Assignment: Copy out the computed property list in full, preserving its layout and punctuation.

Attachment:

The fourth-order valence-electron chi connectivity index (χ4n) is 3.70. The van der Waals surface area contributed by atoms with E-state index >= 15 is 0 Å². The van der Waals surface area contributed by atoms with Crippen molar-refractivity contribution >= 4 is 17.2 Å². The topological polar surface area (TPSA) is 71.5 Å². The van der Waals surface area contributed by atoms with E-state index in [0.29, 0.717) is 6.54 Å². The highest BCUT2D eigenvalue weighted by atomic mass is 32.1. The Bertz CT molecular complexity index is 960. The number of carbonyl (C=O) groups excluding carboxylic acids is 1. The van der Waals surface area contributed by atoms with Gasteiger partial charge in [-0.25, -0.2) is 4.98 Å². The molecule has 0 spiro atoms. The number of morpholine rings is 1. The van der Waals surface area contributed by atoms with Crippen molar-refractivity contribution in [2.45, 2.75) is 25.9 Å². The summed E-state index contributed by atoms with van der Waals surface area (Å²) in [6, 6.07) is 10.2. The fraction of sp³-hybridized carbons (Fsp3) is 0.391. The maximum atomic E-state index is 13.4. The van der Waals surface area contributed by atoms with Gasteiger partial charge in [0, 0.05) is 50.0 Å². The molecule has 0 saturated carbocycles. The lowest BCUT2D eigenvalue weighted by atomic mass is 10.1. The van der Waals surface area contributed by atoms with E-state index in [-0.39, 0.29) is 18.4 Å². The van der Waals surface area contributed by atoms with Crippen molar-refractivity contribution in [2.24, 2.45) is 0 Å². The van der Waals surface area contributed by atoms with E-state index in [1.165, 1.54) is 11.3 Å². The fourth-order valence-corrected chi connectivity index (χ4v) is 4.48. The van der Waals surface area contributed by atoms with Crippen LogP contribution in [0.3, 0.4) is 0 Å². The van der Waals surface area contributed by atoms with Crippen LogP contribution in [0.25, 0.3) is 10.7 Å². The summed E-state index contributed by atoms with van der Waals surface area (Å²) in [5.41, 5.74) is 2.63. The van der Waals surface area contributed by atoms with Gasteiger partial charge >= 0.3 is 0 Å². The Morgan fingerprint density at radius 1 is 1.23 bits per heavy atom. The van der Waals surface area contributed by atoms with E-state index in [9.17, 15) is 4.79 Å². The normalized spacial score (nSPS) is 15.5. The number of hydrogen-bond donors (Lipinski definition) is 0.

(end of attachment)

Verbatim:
The fourth-order valence-electron chi connectivity index (χ4n) is 3.70. The van der Waals surface area contributed by atoms with E-state index >= 15 is 0 Å². The van der Waals surface area contributed by atoms with Crippen molar-refractivity contribution >= 4 is 17.2 Å². The topological polar surface area (TPSA) is 71.5 Å². The van der Waals surface area contributed by atoms with E-state index in [0.29, 0.717) is 6.54 Å². The highest BCUT2D eigenvalue weighted by atomic mass is 32.1. The Bertz CT molecular complexity index is 960. The number of carbonyl (C=O) groups excluding carboxylic acids is 1. The van der Waals surface area contributed by atoms with Gasteiger partial charge in [-0.25, -0.2) is 4.98 Å². The molecule has 0 spiro atoms. The number of morpholine rings is 1. The van der Waals surface area contributed by atoms with Crippen molar-refractivity contribution in [2.45, 2.75) is 25.9 Å². The summed E-state index contributed by atoms with van der Waals surface area (Å²) in [6, 6.07) is 10.2. The fraction of sp³-hybridized carbons (Fsp3) is 0.391. The maximum atomic E-state index is 13.4. The van der Waals surface area contributed by atoms with Gasteiger partial charge in [0, 0.05) is 50.0 Å². The molecule has 0 saturated carbocycles. The lowest BCUT2D eigenvalue weighted by atomic mass is 10.1. The van der Waals surface area contributed by atoms with E-state index in [-0.39, 0.29) is 18.4 Å². The van der Waals surface area contributed by atoms with Crippen molar-refractivity contribution in [2.24, 2.45) is 0 Å². The van der Waals surface area contributed by atoms with E-state index in [1.165, 1.54) is 11.3 Å². The fourth-order valence-corrected chi connectivity index (χ4v) is 4.48. The van der Waals surface area contributed by atoms with Crippen LogP contribution in [0.3, 0.4) is 0 Å². The van der Waals surface area contributed by atoms with Crippen LogP contribution in [0.25, 0.3) is 10.7 Å². The summed E-state index contributed by atoms with van der Waals surface area (Å²) in [5.41, 5.74) is 2.63. The van der Waals surface area contributed by atoms with Gasteiger partial charge >= 0.3 is 0 Å². The Morgan fingerprint density at radius 1 is 1.23 bits per heavy atom. The van der Waals surface area contributed by atoms with E-state index in [9.17, 15) is 4.79 Å². The normalized spacial score (nSPS) is 15.5. The number of hydrogen-bond donors (Lipinski definition) is 0.